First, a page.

So too we need to have eyes to see what is already there. This is waiting in hope, because if we don't have eyes to see what is already there, we are highly unlikely to see anything extra if it were to suddenly appear. This reminds us that the means of our health and wellbeing are already around us. Most likely they masquerade as people. The person who will not leave their home until they are carried out in a box is unlikely to be disappointed! We do sometimes make it extremely hard for others to help us.
I am reminded that we have all met those persons who are like black holes in the universe; they suck in everything around them, never to be seen or heard of again.
Being healthy means giving as well as receiving. Being healthy means relating to a diversity of persons, not just one; a compliant spouse. Not just a select group like family members or a number of like minded individuals; though finding a group of like-minded individuals is not even possible within one Anglican congregation!
We will in due course all need doctors, nurses, and other specialists. Each and every week a person comes along driving a truck and takes away my refuse. What a blessing this is! It is an observation that I have been given that those who are suffering from mental illnesses find it most difficult to recognize their illness for what it is, as well as finding it difficult asking for and accepting help from others. Part of this is indeed stigma, but often people with mental illness become reclusive.
Now all this is good, but how does this relate to the life and ministry of Jesus? After all, everything I have said up till this point is excellent advise that any person of any other faith, or indeed of no particular faith at all, would at least intellectually agree with.
I note that Jesus was hardly reclusive. Indeed, as I often say Jesus was killed because he associated with others.
So a perversion of religion is an unhealthy separation from real people. It's not rocket science to see the similarities between mental illness and some forms of religion, and I think that this is as true for some things that pass for Christianity as for any other faith.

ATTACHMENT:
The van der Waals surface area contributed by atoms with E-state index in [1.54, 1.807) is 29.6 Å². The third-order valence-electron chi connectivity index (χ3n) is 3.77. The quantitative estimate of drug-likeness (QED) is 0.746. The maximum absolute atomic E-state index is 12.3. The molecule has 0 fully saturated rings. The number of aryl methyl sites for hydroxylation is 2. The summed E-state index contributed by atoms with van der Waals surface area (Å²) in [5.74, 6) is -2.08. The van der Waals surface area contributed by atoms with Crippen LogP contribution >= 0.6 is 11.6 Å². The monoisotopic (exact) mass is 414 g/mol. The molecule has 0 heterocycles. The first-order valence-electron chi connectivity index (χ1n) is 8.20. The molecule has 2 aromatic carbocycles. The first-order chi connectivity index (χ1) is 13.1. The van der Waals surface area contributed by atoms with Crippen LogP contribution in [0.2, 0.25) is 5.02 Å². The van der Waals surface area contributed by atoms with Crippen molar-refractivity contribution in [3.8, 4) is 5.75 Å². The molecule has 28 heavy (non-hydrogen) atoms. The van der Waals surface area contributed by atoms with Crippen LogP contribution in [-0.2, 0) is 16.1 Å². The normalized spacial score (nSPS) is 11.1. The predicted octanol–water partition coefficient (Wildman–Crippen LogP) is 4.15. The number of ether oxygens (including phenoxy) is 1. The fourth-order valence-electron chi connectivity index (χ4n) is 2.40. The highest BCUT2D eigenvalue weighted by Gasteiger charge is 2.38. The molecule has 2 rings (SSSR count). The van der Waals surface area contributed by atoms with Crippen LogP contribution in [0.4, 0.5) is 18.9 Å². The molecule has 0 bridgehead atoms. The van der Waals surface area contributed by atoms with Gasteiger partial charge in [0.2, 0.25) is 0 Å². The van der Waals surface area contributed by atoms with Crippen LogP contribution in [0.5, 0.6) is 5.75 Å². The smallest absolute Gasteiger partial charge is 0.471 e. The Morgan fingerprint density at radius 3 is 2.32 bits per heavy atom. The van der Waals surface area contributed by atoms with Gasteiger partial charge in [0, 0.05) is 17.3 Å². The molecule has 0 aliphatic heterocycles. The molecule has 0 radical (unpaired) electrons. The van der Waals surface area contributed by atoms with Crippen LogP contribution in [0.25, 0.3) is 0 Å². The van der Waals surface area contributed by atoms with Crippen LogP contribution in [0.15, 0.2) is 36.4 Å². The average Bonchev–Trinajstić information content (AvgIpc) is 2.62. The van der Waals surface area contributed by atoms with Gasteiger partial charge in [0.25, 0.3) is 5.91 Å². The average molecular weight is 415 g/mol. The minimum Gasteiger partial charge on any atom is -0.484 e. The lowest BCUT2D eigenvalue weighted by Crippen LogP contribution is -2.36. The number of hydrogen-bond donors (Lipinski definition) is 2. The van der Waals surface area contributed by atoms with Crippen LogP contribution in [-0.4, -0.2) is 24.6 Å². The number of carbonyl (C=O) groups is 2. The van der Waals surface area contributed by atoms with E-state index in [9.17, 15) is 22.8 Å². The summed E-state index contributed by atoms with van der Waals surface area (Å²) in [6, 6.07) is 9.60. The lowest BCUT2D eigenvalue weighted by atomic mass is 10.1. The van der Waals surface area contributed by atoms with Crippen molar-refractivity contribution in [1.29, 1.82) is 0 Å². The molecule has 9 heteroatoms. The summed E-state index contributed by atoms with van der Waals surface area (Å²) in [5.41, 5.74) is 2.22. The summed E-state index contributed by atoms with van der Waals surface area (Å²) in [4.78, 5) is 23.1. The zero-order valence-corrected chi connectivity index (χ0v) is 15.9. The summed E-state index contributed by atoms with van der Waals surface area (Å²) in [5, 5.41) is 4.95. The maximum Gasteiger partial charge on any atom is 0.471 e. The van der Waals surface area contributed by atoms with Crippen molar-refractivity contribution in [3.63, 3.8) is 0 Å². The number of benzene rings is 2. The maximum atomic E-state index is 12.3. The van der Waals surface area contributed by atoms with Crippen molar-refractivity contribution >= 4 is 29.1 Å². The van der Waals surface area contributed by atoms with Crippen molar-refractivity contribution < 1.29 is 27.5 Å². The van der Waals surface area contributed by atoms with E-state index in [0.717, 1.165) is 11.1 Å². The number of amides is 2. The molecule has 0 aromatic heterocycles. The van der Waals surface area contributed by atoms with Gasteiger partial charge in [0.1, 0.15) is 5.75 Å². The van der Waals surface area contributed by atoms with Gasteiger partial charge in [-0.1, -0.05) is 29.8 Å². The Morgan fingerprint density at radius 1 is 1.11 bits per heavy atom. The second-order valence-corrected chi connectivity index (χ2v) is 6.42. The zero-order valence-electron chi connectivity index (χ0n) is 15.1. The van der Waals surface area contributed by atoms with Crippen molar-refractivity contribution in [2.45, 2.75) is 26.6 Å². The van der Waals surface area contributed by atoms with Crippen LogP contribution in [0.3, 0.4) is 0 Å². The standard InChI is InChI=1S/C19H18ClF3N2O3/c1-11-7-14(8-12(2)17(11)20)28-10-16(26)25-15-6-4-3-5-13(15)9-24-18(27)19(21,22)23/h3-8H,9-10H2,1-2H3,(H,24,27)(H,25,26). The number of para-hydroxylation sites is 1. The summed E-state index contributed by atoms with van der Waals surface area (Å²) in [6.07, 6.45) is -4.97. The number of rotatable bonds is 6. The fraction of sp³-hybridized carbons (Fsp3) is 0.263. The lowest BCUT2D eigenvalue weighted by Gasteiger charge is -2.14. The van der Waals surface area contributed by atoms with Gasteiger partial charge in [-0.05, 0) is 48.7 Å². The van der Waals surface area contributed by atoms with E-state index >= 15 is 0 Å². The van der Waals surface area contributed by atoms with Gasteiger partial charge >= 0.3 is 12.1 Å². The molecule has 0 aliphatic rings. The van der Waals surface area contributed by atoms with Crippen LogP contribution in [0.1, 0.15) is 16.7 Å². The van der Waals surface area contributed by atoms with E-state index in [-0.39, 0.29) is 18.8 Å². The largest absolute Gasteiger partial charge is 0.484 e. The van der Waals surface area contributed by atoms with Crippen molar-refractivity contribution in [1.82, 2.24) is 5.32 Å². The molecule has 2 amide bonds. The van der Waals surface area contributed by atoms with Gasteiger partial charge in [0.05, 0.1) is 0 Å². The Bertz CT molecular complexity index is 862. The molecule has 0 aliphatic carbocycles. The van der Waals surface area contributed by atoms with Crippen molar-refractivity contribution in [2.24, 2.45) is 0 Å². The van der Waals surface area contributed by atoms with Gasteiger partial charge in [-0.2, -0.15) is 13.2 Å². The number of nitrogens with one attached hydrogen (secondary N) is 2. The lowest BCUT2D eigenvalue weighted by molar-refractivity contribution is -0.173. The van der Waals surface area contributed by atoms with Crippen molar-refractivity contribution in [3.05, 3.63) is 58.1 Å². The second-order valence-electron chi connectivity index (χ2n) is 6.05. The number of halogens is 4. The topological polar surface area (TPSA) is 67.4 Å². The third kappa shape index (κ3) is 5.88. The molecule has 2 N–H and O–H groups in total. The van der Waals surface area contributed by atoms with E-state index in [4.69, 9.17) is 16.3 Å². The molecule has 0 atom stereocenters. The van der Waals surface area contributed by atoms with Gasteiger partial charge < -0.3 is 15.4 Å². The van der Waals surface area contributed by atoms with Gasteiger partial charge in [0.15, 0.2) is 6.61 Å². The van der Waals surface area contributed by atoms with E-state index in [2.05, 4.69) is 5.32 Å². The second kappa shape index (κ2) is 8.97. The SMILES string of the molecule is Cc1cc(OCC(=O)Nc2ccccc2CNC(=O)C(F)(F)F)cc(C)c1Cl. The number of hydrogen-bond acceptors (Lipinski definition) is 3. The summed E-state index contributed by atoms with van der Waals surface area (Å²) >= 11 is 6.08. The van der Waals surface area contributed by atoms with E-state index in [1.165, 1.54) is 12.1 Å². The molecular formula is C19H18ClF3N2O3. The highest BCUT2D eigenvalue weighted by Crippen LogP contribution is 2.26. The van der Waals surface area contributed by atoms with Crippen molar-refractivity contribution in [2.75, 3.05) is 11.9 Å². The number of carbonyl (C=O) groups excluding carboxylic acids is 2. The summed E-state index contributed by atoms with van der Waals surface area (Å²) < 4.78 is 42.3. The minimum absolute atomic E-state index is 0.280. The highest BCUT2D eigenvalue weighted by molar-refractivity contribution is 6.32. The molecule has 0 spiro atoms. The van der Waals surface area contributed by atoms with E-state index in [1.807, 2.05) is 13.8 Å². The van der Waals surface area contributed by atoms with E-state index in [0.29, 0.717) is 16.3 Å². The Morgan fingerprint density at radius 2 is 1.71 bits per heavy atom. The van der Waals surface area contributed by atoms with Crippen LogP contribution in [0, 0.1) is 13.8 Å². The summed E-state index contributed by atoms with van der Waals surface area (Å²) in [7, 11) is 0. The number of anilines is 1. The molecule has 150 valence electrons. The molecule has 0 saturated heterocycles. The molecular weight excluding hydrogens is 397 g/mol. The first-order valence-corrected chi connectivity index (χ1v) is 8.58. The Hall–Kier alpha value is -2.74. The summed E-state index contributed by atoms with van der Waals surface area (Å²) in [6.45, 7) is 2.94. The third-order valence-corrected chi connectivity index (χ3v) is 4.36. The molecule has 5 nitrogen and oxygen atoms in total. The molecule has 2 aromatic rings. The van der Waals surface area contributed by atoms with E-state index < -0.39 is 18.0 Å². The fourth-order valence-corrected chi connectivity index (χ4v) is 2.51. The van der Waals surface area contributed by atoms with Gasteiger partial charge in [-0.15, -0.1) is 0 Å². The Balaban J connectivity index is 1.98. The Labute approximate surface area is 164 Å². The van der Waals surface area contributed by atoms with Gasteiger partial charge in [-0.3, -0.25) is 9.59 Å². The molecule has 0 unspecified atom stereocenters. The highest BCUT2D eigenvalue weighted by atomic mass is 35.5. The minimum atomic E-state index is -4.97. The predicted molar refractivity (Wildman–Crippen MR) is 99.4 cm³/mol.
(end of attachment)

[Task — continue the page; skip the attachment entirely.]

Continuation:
It is, in fact, good news that the means of health and wellbeing are able to be perceived and appropriated by people other than Christians. I wouldn't worship a God who didn't do this, and gave me the task of converting the world, so that everyone could be happy and well.
And I would like to say that being antisocial and reclusive and being antisocial and being a terrorist; a danger to themselves and everyone around them; is only a matter of degree. I know which I would prefer, give me a reclusive life any time. At least I wouldn't be hurting others in the name of my god; but really my demon.
Again waiting in hope is impossible for those whose god is an unrelenting disciplinarian. We do well to choose the god we worship wisely, and choose one which allows us and others a bit of hope.
In fact the example of a terrorist suicide bomber shows us that for all this person's so-called faith in Jesus, God, Allah or whoever, suicide bombing is an act of desperation, not of faith. The suicide bomber is not prepared to wait any longer. Of course some have good reasons, well, good enough for them, to commit what we consider atrocities.
The good news is of course, that our God is indeed gracious and gives us and all people, reason to hope, just as surely as the rains will come; unless of course we are trying to grow tulips in the Simpson Desert.